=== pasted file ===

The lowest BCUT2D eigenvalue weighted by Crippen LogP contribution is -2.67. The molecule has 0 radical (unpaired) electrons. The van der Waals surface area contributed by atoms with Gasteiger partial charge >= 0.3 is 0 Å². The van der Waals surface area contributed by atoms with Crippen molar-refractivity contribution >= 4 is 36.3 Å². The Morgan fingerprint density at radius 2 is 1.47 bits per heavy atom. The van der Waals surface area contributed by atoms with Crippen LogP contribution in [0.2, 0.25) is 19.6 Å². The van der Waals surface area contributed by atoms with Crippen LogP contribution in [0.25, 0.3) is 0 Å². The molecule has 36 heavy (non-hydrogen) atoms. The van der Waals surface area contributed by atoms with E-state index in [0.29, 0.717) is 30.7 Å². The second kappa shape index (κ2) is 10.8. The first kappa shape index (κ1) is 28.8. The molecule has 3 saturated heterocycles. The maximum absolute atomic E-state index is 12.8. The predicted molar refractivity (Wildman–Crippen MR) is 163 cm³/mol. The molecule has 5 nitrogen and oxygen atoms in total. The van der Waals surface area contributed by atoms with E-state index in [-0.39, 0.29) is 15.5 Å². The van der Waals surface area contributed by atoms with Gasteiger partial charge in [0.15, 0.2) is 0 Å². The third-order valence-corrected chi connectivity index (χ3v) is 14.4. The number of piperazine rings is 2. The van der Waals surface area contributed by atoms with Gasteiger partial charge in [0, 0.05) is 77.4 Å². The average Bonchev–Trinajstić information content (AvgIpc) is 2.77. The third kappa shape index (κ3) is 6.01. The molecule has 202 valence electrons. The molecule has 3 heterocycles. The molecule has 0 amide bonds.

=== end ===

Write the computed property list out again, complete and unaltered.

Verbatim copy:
The lowest BCUT2D eigenvalue weighted by Crippen LogP contribution is -2.67. The molecule has 0 radical (unpaired) electrons. The van der Waals surface area contributed by atoms with Gasteiger partial charge >= 0.3 is 0 Å². The van der Waals surface area contributed by atoms with Crippen molar-refractivity contribution >= 4 is 36.3 Å². The Morgan fingerprint density at radius 2 is 1.47 bits per heavy atom. The van der Waals surface area contributed by atoms with Crippen LogP contribution in [0.2, 0.25) is 19.6 Å². The van der Waals surface area contributed by atoms with Crippen LogP contribution in [0.25, 0.3) is 0 Å². The molecule has 36 heavy (non-hydrogen) atoms. The van der Waals surface area contributed by atoms with E-state index in [0.29, 0.717) is 30.7 Å². The second kappa shape index (κ2) is 10.8. The first kappa shape index (κ1) is 28.8. The molecule has 3 saturated heterocycles. The maximum absolute atomic E-state index is 12.8. The predicted molar refractivity (Wildman–Crippen MR) is 163 cm³/mol. The molecule has 5 nitrogen and oxygen atoms in total. The van der Waals surface area contributed by atoms with E-state index in [-0.39, 0.29) is 15.5 Å². The van der Waals surface area contributed by atoms with Gasteiger partial charge in [0.15, 0.2) is 0 Å². The third-order valence-corrected chi connectivity index (χ3v) is 14.4. The number of piperazine rings is 2. The van der Waals surface area contributed by atoms with Gasteiger partial charge in [0, 0.05) is 77.4 Å². The average Bonchev–Trinajstić information content (AvgIpc) is 2.77. The third kappa shape index (κ3) is 6.01. The molecule has 202 valence electrons. The molecule has 3 heterocycles. The molecule has 0 amide bonds.